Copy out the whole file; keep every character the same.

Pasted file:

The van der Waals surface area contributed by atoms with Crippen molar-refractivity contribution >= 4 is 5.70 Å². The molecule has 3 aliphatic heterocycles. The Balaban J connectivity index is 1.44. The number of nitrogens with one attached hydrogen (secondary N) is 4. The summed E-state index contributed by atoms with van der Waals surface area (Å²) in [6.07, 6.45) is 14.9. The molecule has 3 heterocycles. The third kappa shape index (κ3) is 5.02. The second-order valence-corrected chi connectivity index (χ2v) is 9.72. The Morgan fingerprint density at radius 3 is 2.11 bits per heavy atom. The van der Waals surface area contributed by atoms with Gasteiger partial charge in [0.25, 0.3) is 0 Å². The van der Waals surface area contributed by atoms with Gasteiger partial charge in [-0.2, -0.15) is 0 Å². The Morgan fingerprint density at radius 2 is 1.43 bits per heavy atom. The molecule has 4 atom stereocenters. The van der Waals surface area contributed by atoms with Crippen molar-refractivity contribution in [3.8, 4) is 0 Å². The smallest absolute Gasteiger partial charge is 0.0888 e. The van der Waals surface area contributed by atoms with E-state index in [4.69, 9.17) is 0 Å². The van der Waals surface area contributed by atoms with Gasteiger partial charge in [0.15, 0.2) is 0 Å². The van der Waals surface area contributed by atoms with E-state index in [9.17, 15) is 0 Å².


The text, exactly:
The van der Waals surface area contributed by atoms with Crippen molar-refractivity contribution >= 4 is 5.70 Å². The molecule has 3 aliphatic heterocycles. The Balaban J connectivity index is 1.44. The number of nitrogens with one attached hydrogen (secondary N) is 4. The summed E-state index contributed by atoms with van der Waals surface area (Å²) in [6.07, 6.45) is 14.9. The molecule has 3 heterocycles. The third kappa shape index (κ3) is 5.02. The second-order valence-corrected chi connectivity index (χ2v) is 9.72. The Morgan fingerprint density at radius 3 is 2.11 bits per heavy atom. The van der Waals surface area contributed by atoms with Gasteiger partial charge in [0.25, 0.3) is 0 Å². The van der Waals surface area contributed by atoms with Gasteiger partial charge in [-0.2, -0.15) is 0 Å². The Morgan fingerprint density at radius 2 is 1.43 bits per heavy atom. The molecule has 4 atom stereocenters. The van der Waals surface area contributed by atoms with Crippen molar-refractivity contribution in [3.8, 4) is 0 Å². The smallest absolute Gasteiger partial charge is 0.0888 e. The van der Waals surface area contributed by atoms with E-state index in [4.69, 9.17) is 0 Å². The van der Waals surface area contributed by atoms with Gasteiger partial charge in [0.15, 0.2) is 0 Å². The van der Waals surface area contributed by atoms with E-state index in [9.17, 15) is 0 Å².